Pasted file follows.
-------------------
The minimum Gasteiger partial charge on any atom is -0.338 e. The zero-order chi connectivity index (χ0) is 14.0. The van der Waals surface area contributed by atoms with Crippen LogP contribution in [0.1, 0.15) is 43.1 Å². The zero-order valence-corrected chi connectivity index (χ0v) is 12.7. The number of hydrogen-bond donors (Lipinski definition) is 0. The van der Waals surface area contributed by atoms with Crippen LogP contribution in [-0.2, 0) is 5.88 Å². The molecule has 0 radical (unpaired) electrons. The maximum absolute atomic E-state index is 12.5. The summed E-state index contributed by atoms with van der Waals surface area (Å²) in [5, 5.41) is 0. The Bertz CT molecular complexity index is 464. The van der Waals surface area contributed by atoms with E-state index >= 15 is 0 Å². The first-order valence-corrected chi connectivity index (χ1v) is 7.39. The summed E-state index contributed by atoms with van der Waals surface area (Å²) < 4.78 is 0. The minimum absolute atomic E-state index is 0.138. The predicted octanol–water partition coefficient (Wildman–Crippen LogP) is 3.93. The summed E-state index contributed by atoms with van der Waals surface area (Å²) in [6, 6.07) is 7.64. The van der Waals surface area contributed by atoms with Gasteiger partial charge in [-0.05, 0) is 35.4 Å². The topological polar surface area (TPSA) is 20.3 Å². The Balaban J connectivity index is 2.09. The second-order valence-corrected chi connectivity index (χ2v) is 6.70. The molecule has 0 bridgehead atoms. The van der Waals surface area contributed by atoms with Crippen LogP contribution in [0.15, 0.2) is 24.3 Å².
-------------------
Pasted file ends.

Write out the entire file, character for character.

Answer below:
The minimum Gasteiger partial charge on any atom is -0.338 e. The zero-order chi connectivity index (χ0) is 14.0. The van der Waals surface area contributed by atoms with Crippen LogP contribution in [0.1, 0.15) is 43.1 Å². The zero-order valence-corrected chi connectivity index (χ0v) is 12.7. The number of hydrogen-bond donors (Lipinski definition) is 0. The van der Waals surface area contributed by atoms with Crippen LogP contribution in [-0.2, 0) is 5.88 Å². The molecule has 0 radical (unpaired) electrons. The maximum absolute atomic E-state index is 12.5. The summed E-state index contributed by atoms with van der Waals surface area (Å²) in [5, 5.41) is 0. The Bertz CT molecular complexity index is 464. The van der Waals surface area contributed by atoms with E-state index >= 15 is 0 Å². The first-order valence-corrected chi connectivity index (χ1v) is 7.39. The summed E-state index contributed by atoms with van der Waals surface area (Å²) < 4.78 is 0. The minimum absolute atomic E-state index is 0.138. The predicted octanol–water partition coefficient (Wildman–Crippen LogP) is 3.93. The summed E-state index contributed by atoms with van der Waals surface area (Å²) in [6, 6.07) is 7.64. The van der Waals surface area contributed by atoms with Gasteiger partial charge in [-0.05, 0) is 35.4 Å². The topological polar surface area (TPSA) is 20.3 Å². The Balaban J connectivity index is 2.09. The second-order valence-corrected chi connectivity index (χ2v) is 6.70. The molecule has 0 bridgehead atoms. The van der Waals surface area contributed by atoms with Crippen LogP contribution in [0.15, 0.2) is 24.3 Å².